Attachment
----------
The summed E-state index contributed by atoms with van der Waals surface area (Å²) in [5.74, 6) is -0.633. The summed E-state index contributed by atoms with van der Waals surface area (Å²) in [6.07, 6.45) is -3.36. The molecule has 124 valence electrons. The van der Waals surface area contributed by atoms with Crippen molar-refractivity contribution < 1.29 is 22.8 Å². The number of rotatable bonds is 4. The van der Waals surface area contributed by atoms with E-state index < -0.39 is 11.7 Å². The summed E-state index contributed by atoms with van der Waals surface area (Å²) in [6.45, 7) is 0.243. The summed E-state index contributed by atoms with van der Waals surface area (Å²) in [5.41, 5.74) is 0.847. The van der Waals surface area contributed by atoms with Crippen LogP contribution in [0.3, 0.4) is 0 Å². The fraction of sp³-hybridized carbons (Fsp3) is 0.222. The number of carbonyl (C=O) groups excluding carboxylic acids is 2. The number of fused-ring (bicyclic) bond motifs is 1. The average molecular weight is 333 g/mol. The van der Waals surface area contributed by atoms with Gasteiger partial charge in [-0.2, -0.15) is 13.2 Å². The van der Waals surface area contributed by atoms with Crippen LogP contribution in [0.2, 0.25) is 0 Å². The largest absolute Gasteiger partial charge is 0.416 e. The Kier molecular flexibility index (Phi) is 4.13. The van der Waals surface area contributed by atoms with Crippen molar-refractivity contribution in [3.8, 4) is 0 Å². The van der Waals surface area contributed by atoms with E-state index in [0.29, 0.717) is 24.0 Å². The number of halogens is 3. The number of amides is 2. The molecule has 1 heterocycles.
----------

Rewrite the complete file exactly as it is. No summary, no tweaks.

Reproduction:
The summed E-state index contributed by atoms with van der Waals surface area (Å²) in [5.74, 6) is -0.633. The summed E-state index contributed by atoms with van der Waals surface area (Å²) in [6.07, 6.45) is -3.36. The molecule has 124 valence electrons. The van der Waals surface area contributed by atoms with Crippen molar-refractivity contribution < 1.29 is 22.8 Å². The number of rotatable bonds is 4. The van der Waals surface area contributed by atoms with E-state index < -0.39 is 11.7 Å². The summed E-state index contributed by atoms with van der Waals surface area (Å²) in [6.45, 7) is 0.243. The summed E-state index contributed by atoms with van der Waals surface area (Å²) in [5.41, 5.74) is 0.847. The van der Waals surface area contributed by atoms with Crippen LogP contribution in [0.3, 0.4) is 0 Å². The fraction of sp³-hybridized carbons (Fsp3) is 0.222. The number of carbonyl (C=O) groups excluding carboxylic acids is 2. The number of fused-ring (bicyclic) bond motifs is 1. The average molecular weight is 333 g/mol. The van der Waals surface area contributed by atoms with Gasteiger partial charge in [-0.2, -0.15) is 13.2 Å². The van der Waals surface area contributed by atoms with Crippen LogP contribution in [0.2, 0.25) is 0 Å². The largest absolute Gasteiger partial charge is 0.416 e. The Kier molecular flexibility index (Phi) is 4.13. The van der Waals surface area contributed by atoms with Crippen molar-refractivity contribution in [3.8, 4) is 0 Å². The van der Waals surface area contributed by atoms with E-state index in [0.29, 0.717) is 24.0 Å². The number of halogens is 3. The number of amides is 2. The molecule has 1 heterocycles.